Thoughts on “The Geography of Thought”

First things first: I wanted to read this book because my wife is Vietnamese. I’ve spent 20 years married to Alexis and had time to observe how she handles things and I handle things. This puts me at a disadvantage. When she moved from Vietnam to New Orleans, she was five or six, so she has a good 14 or 15 years on me in observing differences and navigating her way in a culture that is different than the one she experiences with her immediate family. I wanted to do a little catch up.

She summed it up nicely when I asked if she wanted to read the book: “I’m sure it won’t tell me anything I don’t already know.”

The book’s shortcomings are apparent almost immediately:

I believed all human groups perceive and reason in the same way. … [I wrote a book] titled Human Inference. Not Western Inference (and certainly not American college student inference!), but human inference. The book characterized what I took to the inferential rules that people everywhere use to understand the world…

I’m a little more than a little surprised that someone could become an academic in human psychology and not understand that people from different cultures see the world in remarkably different ways.

Now, that aside, the book does have the some great insights that come from research the author and others have performed.

If you want a 30-second (or less) synopsis of the book, here it is:

People in the West see the world consisting of various parts. Understand how an individual thing acts and you’ll be able to make reliable predictions about how it will act in any situation.

Meanwhile, people in the East see the world more like an interdependent system. Making predictions based on how you’ve seen something (or someone!) act in isolation is foolish since context is the determining factor in what will happen now.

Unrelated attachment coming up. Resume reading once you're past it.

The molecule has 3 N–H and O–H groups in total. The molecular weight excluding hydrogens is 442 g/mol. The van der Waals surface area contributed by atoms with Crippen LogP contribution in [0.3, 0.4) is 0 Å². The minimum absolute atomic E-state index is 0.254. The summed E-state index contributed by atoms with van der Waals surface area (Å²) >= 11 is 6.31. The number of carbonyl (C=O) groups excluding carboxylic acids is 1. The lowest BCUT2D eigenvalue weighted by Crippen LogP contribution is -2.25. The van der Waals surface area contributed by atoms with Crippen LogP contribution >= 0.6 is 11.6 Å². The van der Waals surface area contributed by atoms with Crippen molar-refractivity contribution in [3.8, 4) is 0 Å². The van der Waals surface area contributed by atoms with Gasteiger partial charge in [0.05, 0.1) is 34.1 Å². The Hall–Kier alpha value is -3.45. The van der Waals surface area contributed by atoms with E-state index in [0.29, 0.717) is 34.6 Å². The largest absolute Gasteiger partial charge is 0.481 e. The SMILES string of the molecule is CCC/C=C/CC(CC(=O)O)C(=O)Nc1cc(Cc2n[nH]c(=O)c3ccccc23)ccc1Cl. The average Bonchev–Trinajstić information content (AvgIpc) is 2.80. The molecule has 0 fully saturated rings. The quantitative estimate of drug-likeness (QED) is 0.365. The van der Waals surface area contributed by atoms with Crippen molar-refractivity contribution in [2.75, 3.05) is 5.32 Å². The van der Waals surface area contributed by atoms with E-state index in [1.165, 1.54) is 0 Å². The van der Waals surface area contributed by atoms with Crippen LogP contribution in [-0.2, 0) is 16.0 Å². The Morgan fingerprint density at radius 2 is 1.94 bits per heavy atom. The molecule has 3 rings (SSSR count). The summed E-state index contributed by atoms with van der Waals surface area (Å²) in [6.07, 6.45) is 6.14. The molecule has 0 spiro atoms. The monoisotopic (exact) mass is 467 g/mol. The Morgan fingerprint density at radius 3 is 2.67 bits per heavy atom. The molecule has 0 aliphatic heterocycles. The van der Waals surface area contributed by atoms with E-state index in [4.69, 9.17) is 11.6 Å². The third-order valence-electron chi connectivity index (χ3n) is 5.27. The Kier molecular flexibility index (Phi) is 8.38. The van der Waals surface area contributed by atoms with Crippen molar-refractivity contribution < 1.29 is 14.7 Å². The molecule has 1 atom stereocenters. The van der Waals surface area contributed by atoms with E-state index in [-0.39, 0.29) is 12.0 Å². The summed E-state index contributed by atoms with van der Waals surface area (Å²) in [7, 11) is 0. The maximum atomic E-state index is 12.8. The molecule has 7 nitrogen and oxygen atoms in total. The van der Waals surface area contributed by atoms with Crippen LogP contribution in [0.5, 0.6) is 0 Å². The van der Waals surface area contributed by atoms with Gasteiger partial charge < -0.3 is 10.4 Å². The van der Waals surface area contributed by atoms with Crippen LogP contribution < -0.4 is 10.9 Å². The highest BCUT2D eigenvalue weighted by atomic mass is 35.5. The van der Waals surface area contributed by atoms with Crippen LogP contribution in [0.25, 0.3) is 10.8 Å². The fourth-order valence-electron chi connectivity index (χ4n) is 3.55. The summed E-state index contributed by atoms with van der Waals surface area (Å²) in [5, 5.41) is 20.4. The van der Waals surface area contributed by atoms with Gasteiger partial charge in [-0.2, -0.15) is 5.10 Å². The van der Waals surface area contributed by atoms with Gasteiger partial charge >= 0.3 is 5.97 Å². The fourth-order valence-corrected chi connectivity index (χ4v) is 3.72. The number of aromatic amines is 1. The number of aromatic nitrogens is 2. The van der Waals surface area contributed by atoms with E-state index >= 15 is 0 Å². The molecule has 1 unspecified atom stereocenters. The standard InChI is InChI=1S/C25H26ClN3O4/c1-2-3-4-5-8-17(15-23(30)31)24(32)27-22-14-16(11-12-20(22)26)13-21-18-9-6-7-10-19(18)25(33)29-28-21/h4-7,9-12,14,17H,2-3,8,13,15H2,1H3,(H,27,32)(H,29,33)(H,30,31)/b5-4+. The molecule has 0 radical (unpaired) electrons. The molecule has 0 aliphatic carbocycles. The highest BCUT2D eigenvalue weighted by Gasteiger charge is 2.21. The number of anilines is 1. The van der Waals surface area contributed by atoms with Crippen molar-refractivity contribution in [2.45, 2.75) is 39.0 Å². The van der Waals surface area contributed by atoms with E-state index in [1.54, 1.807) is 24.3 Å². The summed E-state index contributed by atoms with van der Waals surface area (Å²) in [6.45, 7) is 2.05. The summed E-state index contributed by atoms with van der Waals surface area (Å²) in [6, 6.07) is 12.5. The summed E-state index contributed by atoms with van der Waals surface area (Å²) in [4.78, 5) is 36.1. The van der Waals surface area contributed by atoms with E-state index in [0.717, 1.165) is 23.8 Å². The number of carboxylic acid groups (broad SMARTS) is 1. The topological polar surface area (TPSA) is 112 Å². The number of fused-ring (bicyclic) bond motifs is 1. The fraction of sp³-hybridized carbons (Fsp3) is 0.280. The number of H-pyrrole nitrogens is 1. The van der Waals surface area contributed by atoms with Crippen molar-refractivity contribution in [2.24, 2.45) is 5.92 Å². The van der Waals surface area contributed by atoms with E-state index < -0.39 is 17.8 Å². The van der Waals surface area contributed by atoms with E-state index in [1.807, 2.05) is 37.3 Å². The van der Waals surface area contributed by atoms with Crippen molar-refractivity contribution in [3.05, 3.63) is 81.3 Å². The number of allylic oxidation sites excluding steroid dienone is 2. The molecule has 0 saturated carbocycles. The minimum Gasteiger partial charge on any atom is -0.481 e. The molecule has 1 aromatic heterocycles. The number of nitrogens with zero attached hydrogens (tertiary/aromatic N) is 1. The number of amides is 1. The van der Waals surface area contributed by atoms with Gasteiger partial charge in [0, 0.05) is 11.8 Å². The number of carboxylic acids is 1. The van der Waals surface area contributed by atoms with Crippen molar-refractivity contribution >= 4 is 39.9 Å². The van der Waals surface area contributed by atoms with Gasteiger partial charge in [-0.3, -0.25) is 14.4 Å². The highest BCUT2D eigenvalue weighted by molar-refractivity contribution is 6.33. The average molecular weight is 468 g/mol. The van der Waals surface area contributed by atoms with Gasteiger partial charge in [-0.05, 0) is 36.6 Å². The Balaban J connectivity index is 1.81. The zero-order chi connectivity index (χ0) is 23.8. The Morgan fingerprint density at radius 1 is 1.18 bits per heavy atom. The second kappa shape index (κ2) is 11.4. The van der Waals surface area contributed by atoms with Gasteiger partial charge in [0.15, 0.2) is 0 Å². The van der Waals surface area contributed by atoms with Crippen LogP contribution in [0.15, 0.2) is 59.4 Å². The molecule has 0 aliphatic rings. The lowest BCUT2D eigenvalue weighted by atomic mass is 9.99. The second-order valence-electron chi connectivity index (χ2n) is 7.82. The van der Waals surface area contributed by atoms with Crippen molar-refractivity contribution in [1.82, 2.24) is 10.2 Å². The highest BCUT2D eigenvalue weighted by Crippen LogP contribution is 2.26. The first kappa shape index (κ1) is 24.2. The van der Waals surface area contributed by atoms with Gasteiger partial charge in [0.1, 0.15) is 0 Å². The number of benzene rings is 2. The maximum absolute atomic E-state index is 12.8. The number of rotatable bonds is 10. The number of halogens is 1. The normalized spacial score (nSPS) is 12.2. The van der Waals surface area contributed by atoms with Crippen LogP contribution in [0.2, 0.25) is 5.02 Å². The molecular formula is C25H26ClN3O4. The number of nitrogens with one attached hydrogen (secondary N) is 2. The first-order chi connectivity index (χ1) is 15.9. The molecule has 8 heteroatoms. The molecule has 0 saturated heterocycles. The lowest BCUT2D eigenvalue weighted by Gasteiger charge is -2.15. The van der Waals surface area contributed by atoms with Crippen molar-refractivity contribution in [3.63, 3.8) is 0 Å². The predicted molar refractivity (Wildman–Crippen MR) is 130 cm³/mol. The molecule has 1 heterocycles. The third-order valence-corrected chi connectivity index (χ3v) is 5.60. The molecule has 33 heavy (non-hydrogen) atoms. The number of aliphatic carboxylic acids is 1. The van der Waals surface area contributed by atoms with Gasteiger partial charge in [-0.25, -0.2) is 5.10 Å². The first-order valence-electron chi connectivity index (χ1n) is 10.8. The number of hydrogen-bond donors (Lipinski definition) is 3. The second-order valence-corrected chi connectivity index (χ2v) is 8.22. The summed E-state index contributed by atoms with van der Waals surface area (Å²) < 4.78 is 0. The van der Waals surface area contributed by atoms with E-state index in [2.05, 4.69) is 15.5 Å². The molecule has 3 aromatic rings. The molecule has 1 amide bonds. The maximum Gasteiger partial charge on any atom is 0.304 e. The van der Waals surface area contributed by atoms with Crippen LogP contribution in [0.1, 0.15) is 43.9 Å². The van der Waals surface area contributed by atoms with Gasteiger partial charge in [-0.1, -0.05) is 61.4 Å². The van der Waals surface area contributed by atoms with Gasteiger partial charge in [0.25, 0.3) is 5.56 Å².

Of course, when you divide the world up this way, you run into the problem of over-simplification. And, as he makes apparent by comparing populations, the Eastern and Western modes of thought are not a binary system. Asian-Americans, people from Hong Kong and sometimes Germans regularly straddle the East/West divide.

The people who are the penultimate Westerners are Americans, followed by Canadians and the British. Meanwhile, Easterners start with the Chinese and Japanese and move from there.

In the first part of the book, he talks about Aristotle and Confucius and how they created two different systems of thought. The origins of these two modes of thinking, then, are presented as Greek vs Chinese.

What interested me was that Western thought later became more clearly Protestant thought – the connection to Greece was in its generation, but not the “best” modern form. In fact, a lot of my exposure to Orthodox thought has shown that there are sometimes more similarities with Eastern religion than with American Christianity.

Overall, even though this book provided some good food for thought and the studies performed were useful, I was put off by the author’s acknowledgement that he was relatively unaware of thse differences until relatively late in his career.

Brief review of Farewell to Alms

Since all I can manage are brief reviews with a pointer to the quotes I excerpted to Twitter, here is my take on Farewell to Alms: